So some of my non-identification with The Sex Myth‘s narrators comes from being at a specific point in both my adult life and in a specific type of relationship. It’s also true that I brought a heavy dose of this iconoclasm to our relationship in the first place. For whatever reason, as a young adult, I approached the cluster of narratives that form The Sex Myth with a jaundiced eye, picking my way gingerly around them until I found the squeaky board in the back pantry through which I could effect my escape. Most of Hills’ interviewees seem to have felt, at one point or another, much more subject to the Myth than I did — or at least more entangled in its narrative logics than I was ever forced to be.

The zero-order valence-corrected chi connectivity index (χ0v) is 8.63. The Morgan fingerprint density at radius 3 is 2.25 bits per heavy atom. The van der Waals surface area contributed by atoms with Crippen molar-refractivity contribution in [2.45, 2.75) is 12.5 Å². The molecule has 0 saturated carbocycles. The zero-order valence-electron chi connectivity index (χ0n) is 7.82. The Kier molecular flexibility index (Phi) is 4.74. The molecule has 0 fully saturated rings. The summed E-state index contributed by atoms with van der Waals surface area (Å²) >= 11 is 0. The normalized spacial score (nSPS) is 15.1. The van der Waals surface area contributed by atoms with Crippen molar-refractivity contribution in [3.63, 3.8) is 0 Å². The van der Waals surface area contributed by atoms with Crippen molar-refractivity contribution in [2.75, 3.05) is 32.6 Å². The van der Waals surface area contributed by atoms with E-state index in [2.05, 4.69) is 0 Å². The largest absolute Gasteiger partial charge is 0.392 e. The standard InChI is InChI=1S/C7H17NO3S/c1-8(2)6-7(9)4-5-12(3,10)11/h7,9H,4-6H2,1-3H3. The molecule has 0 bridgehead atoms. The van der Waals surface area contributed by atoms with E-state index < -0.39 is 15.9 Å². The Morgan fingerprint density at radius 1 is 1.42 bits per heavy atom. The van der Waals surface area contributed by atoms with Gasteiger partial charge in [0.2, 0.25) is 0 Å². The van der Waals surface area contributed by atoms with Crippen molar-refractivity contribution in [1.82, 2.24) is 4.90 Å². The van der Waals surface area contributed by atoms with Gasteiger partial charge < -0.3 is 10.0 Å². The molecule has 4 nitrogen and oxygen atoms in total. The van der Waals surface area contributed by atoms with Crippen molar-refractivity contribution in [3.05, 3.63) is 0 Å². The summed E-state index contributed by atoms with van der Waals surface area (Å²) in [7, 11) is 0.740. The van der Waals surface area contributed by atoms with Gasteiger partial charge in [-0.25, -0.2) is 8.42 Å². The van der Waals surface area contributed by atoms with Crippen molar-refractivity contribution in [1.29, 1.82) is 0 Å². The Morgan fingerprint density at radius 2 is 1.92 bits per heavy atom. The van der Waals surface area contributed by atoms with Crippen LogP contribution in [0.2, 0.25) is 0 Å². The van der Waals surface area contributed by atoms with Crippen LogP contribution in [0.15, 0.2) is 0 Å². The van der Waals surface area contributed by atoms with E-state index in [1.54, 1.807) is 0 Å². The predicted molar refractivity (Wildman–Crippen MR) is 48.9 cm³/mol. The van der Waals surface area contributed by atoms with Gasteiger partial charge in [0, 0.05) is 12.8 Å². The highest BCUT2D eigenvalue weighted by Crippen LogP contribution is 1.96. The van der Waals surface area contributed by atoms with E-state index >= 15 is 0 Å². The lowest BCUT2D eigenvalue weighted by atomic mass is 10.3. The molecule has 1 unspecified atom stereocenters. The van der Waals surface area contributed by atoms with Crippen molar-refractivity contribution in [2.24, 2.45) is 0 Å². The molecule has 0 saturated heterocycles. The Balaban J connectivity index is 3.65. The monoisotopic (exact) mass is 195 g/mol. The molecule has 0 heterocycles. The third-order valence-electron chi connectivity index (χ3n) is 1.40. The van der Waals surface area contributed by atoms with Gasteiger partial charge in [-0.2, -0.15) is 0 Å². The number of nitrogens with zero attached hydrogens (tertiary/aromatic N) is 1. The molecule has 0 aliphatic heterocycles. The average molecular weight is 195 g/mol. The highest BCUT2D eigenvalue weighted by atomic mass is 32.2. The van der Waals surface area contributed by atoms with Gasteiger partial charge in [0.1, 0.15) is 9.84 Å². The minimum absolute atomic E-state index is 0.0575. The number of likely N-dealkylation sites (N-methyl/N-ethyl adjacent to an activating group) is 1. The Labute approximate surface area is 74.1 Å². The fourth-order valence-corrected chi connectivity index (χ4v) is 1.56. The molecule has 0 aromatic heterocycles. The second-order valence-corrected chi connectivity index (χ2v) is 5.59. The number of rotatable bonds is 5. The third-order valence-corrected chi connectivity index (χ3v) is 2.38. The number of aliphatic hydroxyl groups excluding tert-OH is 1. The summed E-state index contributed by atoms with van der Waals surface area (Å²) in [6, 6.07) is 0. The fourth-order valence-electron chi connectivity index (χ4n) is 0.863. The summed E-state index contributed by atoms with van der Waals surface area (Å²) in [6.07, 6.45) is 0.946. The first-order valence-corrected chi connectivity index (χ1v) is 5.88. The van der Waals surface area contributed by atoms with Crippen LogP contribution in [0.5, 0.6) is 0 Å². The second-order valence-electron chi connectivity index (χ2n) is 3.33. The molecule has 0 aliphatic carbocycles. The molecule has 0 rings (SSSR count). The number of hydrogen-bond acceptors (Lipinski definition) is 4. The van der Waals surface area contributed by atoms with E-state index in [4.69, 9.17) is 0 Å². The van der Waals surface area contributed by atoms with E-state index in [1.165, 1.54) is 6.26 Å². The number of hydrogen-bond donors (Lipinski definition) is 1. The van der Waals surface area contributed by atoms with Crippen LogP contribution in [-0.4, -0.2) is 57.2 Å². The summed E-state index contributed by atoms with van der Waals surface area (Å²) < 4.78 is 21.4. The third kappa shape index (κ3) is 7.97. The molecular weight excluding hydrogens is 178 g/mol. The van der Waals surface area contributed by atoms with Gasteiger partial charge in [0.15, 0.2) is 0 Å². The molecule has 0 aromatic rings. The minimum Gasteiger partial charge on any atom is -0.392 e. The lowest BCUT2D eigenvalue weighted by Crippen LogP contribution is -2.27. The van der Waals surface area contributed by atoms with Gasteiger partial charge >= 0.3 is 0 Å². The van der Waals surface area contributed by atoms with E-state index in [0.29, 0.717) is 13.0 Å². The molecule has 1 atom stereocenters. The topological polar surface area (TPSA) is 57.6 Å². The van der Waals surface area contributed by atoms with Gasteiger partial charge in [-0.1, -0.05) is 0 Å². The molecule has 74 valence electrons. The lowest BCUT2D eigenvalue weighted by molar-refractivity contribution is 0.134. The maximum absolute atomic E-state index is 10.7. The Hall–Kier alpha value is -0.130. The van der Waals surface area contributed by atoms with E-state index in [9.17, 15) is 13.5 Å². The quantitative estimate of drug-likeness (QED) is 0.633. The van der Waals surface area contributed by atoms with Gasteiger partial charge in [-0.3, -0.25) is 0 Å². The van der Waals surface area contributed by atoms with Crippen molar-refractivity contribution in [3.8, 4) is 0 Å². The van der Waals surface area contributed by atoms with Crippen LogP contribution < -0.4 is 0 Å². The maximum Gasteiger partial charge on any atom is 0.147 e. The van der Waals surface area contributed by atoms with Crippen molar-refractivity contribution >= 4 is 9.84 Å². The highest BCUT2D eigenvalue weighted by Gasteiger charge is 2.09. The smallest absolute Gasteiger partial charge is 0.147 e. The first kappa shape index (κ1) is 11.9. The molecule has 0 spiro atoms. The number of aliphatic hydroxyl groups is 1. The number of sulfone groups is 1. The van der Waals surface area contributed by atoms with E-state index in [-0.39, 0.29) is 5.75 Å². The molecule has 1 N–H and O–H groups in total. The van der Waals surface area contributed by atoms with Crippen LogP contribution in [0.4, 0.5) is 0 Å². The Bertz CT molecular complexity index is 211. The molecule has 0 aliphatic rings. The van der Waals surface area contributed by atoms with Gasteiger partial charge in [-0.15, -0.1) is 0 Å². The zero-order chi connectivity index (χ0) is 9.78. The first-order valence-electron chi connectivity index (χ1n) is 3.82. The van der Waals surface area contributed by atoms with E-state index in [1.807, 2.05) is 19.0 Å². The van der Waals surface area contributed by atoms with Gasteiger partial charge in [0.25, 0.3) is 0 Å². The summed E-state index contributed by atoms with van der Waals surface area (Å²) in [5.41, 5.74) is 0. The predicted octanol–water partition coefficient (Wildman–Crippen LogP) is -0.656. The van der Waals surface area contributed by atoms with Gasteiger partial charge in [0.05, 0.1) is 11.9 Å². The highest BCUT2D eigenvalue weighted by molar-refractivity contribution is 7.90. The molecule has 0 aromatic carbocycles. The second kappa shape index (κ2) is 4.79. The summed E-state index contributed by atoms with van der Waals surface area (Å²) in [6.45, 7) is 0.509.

Here’s the thing. The expectations and opinions of everyone and his third cousin about what you should or shouldn’t be doing to pleasure yourself and your partner(s) seem so laughably irrelevant in the context of relational intimacy — whether that intimacy lasts a few hours or a lifetime. And as I grow older I find it increasingly difficult to understand why The Sex Myth continues to have cultural currency. It functions to make the sexual experiences of pretty much everyone Hills interviewed worse rather than better. Maybe I’m just a romance-killing utilitarian, but if the stories we’re telling our collective selves aren’t serving to increase the sum total of pleasure and joy in our lives why the fuck do we keep telling them? I just have a really hard time understanding why people let themselves be pressured into conforming to a sexual culture that appears to be making them miserable.